Mexico City – History and CDMX fans have a new book, website and (soon-ish) plaques.
Presenting 200 lugares imprescindibles. Centro Histórico, by Héctor de Mauleón and Rafael Pérez Gay. The book is available in print in Mexico City and corresponds to the CDMX200Lugares website sponsored by the Gobierno del Distrito Federal and Fondo Mixto de Promoción Turística. (@fmpt_cdmx) Publisher: Libros Cal y Arena. (@LibrosCalyArena) – Facebook
Having lived in the Centro, I’m a long-time fan of walking tours in this neighborhood. Our virtual trek begins again. We will be looking for the plaques on the next visit.
- Is the book available for download in PDF format?
- Is the website available in English-language translation?
- Does anyone organize, host, guide walking tours in the Centro?
Blue Sky Thinking
Wish there were a podcast or podtour.
— Libros Cal y arena (@LibrosCalyArena) February 15, 2018
Son libros de obsequio. Aquí toda la información: pic.twitter.com/pyUGXHoT8x
— Libros Cal y arena (@LibrosCalyArena) February 19, 2018
— Paul Haven (@paulhaven) March 26, 2018
Prologue (Google Translate)
In 1928, under the aegis of José Vasconcelos, Luis González Obregón, Artemio de Valle-Arizpe and other chroniclers ordered to place in a few corners of the Historical Center a handful of tiles that recalled the old name of the streets. That group also left, in certain places, small plaques that recalled fundamental facts of the history of Mexico City: which was the first street that had street lighting or where the first brothels that existed in the sixteenth century were established? The metropolis.
The murder of Obregón and the political upheaval that followed interrupted the project, the first one that tried to return his memory to a city that was then four hundred years old.
In the time that followed, various cultural policies related to the rescue of urban memory were set in motion. None of them remained, none of them lasted. The tile plates, however, continued to make memory, illuminating the past of the city, and nine decades later they continue in the same place where the old chroniclers left them.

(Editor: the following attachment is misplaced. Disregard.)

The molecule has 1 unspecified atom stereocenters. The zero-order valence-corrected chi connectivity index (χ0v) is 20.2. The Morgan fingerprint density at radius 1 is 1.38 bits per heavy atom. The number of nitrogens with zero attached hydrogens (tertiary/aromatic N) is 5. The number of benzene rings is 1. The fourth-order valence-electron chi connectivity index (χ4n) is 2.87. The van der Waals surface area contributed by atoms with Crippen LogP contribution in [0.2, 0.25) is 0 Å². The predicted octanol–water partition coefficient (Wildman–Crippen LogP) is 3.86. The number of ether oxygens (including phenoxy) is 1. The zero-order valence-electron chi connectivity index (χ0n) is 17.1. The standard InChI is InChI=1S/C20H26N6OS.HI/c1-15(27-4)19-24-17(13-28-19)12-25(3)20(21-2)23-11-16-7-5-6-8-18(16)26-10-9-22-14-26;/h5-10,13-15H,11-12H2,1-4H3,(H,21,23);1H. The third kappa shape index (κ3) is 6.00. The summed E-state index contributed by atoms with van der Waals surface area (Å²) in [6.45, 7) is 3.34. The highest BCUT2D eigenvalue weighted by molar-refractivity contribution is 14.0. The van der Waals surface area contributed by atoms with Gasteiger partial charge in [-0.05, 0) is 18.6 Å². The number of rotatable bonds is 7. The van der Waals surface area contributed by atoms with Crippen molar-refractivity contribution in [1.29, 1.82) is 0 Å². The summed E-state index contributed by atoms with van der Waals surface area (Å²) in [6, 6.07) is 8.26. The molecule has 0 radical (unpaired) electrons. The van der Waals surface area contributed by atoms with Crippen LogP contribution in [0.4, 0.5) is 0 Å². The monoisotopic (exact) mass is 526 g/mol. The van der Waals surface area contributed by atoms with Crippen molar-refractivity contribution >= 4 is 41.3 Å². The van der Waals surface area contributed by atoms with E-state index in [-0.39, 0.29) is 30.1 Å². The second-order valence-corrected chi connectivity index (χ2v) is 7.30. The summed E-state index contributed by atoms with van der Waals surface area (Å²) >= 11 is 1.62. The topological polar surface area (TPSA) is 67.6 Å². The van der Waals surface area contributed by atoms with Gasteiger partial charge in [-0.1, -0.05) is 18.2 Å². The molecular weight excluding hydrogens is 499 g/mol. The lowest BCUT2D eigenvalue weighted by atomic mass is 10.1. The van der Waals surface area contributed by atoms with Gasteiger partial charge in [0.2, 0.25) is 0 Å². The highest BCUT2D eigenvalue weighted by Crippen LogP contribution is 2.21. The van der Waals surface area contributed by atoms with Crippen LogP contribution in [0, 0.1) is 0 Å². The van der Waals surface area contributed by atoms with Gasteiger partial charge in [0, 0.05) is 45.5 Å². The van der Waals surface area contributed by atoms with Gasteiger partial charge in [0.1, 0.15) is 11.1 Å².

Our desire, then, is to continue with the process of regeneration of urban memory that was interrupted a century ago: to turn the city into a kind of living museum.
To this end, 200 places have been chosen where plaques will be placed to reveal to the walker the historical richness of the streets and buildings that surround it and, in this way, return the meaning to that forest that the carelessness of time becomes indecipherable.
The present vademecum is the guide of the one who walks in these directions, in such a way that in the identification of these monument-places (or places of memory as the French call him), in his footsteps resonate the music of the centuries that is the music of our history.
No, Mexico City does not start at the National Palace,
Nor ends up on the Reforma Road. I give to you
my word that the city is much bigger.
– Manuel Gutiérrez Nájera, 1894
No, la Ciudad de México no empieza en el Palacio Nacional,
ni acaba en la calzada de la Reforma. Yo doy a ustedes
mi palabra de que la ciudad es mucho mayor.
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